Thompson PHC found a way to make hay without sunshine.
Last year was one of the bleakest in history for
most of us economically. Yet Cincinnati’s
Thompson Plumbing, Heating and Cooling claims it grew more than 50 percent in
2009. The company now has more than 50 service vehicles on the road and employs
upwards of 80 people, with a penchant for hiring military
Founded more than 80 years ago, Thompson has a spiffy Web site, www.333help.com, that reveals the company to be
at the forefront of operational excellence and progressive marketing. One
element of its marketing program is especially noteworthy - adopting our
country’s disabled veterans as a way of saying thanks and reaping rewards for
the company along the way.
Last year Thompson celebrated Veteran’s Day by hosting a Veteran’s Day
Breakfast for military veterans. At the breakfast, it presented a check to the
Disabled American Veterans (DAV) for $22,470 - a portion of Thompson’s profits
from Aug. 1 through Sept. 30 that was the focal point of a “Disabled American
Veterans Campaign.” The 1.2 million-member DAV is a nonprofit organization
founded in 1920 to represent this nation’s disabled vets.
More than 100 military veterans from World
War II, Korea, Vietnam, Iraq and Afghanistan attended the complimentary
breakfast, held at Thompson’s headquarters. In a PR coup, two major network
news stations broadcasted live from the event.
Thompson’s owner, Wesley Holm, conceived the
program in honor of military veterans everywhere, dedicating it especially to his father, father-in-law and Thompson
employ-ees who have served. “Thompson Plumbing, Heating and Cooling is proud to financially support these heroes who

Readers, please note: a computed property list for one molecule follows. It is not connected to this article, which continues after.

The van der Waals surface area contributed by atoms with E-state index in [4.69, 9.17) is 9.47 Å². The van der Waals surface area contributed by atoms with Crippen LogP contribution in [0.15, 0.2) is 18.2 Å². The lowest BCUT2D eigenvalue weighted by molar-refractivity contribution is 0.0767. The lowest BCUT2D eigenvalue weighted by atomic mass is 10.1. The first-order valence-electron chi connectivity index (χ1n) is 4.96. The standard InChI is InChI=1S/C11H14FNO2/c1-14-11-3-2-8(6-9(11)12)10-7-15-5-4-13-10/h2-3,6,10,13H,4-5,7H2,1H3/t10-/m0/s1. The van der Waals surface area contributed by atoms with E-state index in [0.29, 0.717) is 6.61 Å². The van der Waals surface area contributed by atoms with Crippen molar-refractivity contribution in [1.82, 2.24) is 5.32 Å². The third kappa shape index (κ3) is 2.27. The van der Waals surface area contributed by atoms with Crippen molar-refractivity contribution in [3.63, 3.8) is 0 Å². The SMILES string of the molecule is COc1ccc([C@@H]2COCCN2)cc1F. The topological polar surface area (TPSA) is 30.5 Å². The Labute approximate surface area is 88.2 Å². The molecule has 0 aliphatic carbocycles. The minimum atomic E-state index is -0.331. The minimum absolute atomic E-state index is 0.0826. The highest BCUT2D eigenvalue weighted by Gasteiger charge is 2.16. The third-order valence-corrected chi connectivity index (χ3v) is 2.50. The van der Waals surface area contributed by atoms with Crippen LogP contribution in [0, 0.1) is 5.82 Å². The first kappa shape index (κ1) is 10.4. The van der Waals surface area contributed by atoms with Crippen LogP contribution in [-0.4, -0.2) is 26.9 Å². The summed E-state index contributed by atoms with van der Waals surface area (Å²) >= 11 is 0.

have helped keep our country free and safe, precisely at a time when others are
cutting back on charitable giving,” said Holm.
“This is an incredible contribution at a time when our nation’s disabled
veterans and their families need our services more than ever,” said DAV’s
National Headquarters Executive Richard Patterson. His assistant, Marc Burgess,
attended the breakfast and accepted the check on the DAV’s behalf, noting that
it was one of their largest individual contributions.
Thompson PHC is doing it again this year, and every year from now on, Holm told
me. This year’s goal is to raise $25,000 for the DAV. (Persons wishing to make
a contribution to the DAV may do so via Thompson’s Web site at www.333help.com.)
The company also latched on to an equally
good cause by sponsoring the Freedom Concert. Since 2003, the Freedom
Concert Series has raised millions of dollars for the Freedom Alliance
Scholarship Fund, which provides scholarship money to the children of military
personnel who have lost their lives in service to our country.
In a telephone conversation, Holm gushed about the widespread support his
veterans’ initiatives have received from the news media and his community
at-large. Thompson’s robust performance in a miserable recessionary year ought
to raise some eyebrows about the potential of charitable marketing as a
business tool. The positive publicity he received was priceless - yet free.
“But this fundraising event was really about the heroes who have made
incredible sacrifices to ensure our freedom. A company like Thompson could not
thrive and succeed in any other country in the world,” said
He told me a big reason the event went over so well was holding it on the more
subdued Veteran’s Day rather than our widely celebrated patriotic holidays when
people are distracted by weekend getaways and cookouts. On Memorial Day or
Independence Day the breakfast likely would have been overshadowed by parades
and government ceremonies and barely noted by the news
Giving to charitable causes is worthwhile in its own right, yet nothing is
wrong with doing it in a way that also benefits your business. Opportunities
are available in every community to do well for your business by doing good for
Years ago I wrote of a PHC company that gave away free CO detectors as a
promotion, and a local TV station treated it like a public service
announcement. They sent a camera crew to a customer’s home and interviewed one
of the firm’s service technicians about the dangers of CO gas and how to
Other companies, including Thompson, have donated service agreements to PBS
stations to auction off as part of their annual fund-raising drives.
Opportunities are endless. Of course, some causes are more worthy than others,
and to my way of thinking, Thompson’s ranks near the top.